Before last year, Matt Besler had never played a game for the U.S. soccer team. And when he finally earned his first start, he played next to the Galaxy's Omar Gonzalez, who was making only his third international appearance.
Now 14 months and 26 combined caps later, both could be starting in Brazil in June, becoming the two most inexperienced center backs to play in a World Cup opener for the U.S. since 1950.
That's news Gonzalez greets with a smile and a shrug.
"I guess it's kind of cool. Stats are obviously cool, right?" he said. "As far as it meaning anything, I don't think it does. Every game we treat the same way and it's just another opportunity to get better."
U.S. Coach Juergen Klinsmann is hoping that happens quickly. Because while goals win games at the World Cup level, miscues on defense lose them, and that leaves the Americans' green back line with little room for error.
"Mistakes, one or two on the international level, will get punished and you're going to go home," Klinsmann said. "This is something that we try to tell them. In every position but especially in the back line. We can't allow … mistakes there.
"You have to be on top of your game, 90 minutes, highly focused."
At times Gonzalez and Besler have been just that. In the first four World Cup qualifiers they started together, the U.S. was unbeaten, giving up only one goal.
But at other times the team looked tentative and uncertain, which led to decisive goals in the only two qualifying losses in Honduras and Costa Rica.
Both players say those games provided painful but beneficial lessons.
"I think I've grown as a player," said Gonzalez, 25. "No game is the same so every game brings something new and you think 'Hey, I could have done better there.'
"So the more games you get, the more you get comfortable with international play."
"With the national team, everything is raised. The expectations, the pressure, the speed of play, the mental side of the game," said the 27-year-old from Sporting Kansas City who, like Gonzalez, is a former Major League Soccer defender of the year. "Hopefully, you don't make too many mistakes. But if you do, you've got to learn right on the fly. That's a requirement at the international level. Because if you make the same mistake a couple of times, then you're probably not going to get too many more chances."
Except that Klinsmann may not have too many other choices. With Wednesday's friendly against the Ukraine being the last full-squad game before May's deadline to pick a provisional World Cup roster, the list of challengers at center back is a short one led by Stoke City's Geoff Cameron, Clarence Goodson of the San Jose Earthquakes and two-time World Cup veteran Oguchi Onyewu of Sheffield Wednesday, who is coming back from injury.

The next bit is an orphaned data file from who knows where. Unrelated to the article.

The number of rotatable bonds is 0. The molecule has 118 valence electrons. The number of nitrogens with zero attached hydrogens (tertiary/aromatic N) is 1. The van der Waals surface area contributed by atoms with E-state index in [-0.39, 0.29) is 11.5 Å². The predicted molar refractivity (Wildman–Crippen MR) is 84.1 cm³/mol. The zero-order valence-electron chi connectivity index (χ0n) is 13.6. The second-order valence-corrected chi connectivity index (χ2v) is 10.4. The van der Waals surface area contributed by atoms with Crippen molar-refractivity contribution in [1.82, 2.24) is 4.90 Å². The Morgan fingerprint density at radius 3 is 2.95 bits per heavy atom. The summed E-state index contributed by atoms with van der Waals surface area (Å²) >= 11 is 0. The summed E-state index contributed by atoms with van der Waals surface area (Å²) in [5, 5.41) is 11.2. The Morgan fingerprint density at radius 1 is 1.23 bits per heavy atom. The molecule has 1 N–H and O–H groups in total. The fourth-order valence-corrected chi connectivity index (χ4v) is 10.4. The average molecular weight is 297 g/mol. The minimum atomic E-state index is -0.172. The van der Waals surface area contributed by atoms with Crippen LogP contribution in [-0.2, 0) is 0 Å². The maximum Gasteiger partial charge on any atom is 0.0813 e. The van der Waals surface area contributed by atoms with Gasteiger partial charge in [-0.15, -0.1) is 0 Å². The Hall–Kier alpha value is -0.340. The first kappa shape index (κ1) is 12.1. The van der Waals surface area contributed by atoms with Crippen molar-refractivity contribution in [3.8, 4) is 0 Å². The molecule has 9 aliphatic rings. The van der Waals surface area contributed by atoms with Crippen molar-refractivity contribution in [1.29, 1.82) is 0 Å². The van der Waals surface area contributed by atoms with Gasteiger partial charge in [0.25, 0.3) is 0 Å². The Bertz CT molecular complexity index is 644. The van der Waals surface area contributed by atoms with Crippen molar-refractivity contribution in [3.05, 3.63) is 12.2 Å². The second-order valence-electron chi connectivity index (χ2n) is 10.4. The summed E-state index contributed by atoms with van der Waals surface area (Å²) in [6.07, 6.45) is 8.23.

But Cameron is a likely starter on the right side. And if Onyewu isn't fit, the talent level drops off sharply after Goodson to Puebla's Michael Orozco and seldom-used John Brooks of German club Hertha Berlin.
Gonzalez and Besler weren't called up for the Ukraine game, giving the U.S. coaching staff a final chance to look at Cameron, Onyewu and Brooks. Unless one of them proves especially impressive, though, Klinsmann will return to the U.S. to try to straighten the learning curve for his young central defenders.
"For players like Omar and Matt the biggest challenge is getting used to the speed of play on the international level. But also the mental speed," Klinsmann said. "To read things ahead of time. To position yourself into areas where the play is probably going to come.
"Anticipate things. And be alert and never allow mistakes."
Especially in a World Cup. Four years ago in South Africa, only 16 of the 64 World Cup games were decided by more than one goal, and the final was scoreless for 116 minutes. So during the national team's January camp, Klinsmann schooled Besler and Gonzalez on little things that make a difference, like patiently playing the ball out of the back.
"You're pretty much done … if your center backs make a passing mistake in the defensive third," Klinsmann said. "That's where we kind of push them to be far more alert, far more forward thinking. Confidence is a big issue.
"And this is something that challenges them."
A challenge Gonzalez, for one, welcomes.
"It's great getting that kind of feedback on what he wants me to work on," he said. "Sometimes in the past, I'd just go through the camp wondering, 'Man what is this coach thinking? Am I doing good? Am I doing what he wants?'
"But now Juergen's actually telling us, 'We want you to play out of the back. We want you to dribble up with the ball. Make an outlet pass. Make them come toward you to open up another passing lane.' I feel like with him, the long ball's the last resort. And it's something that I think we're all getting better at."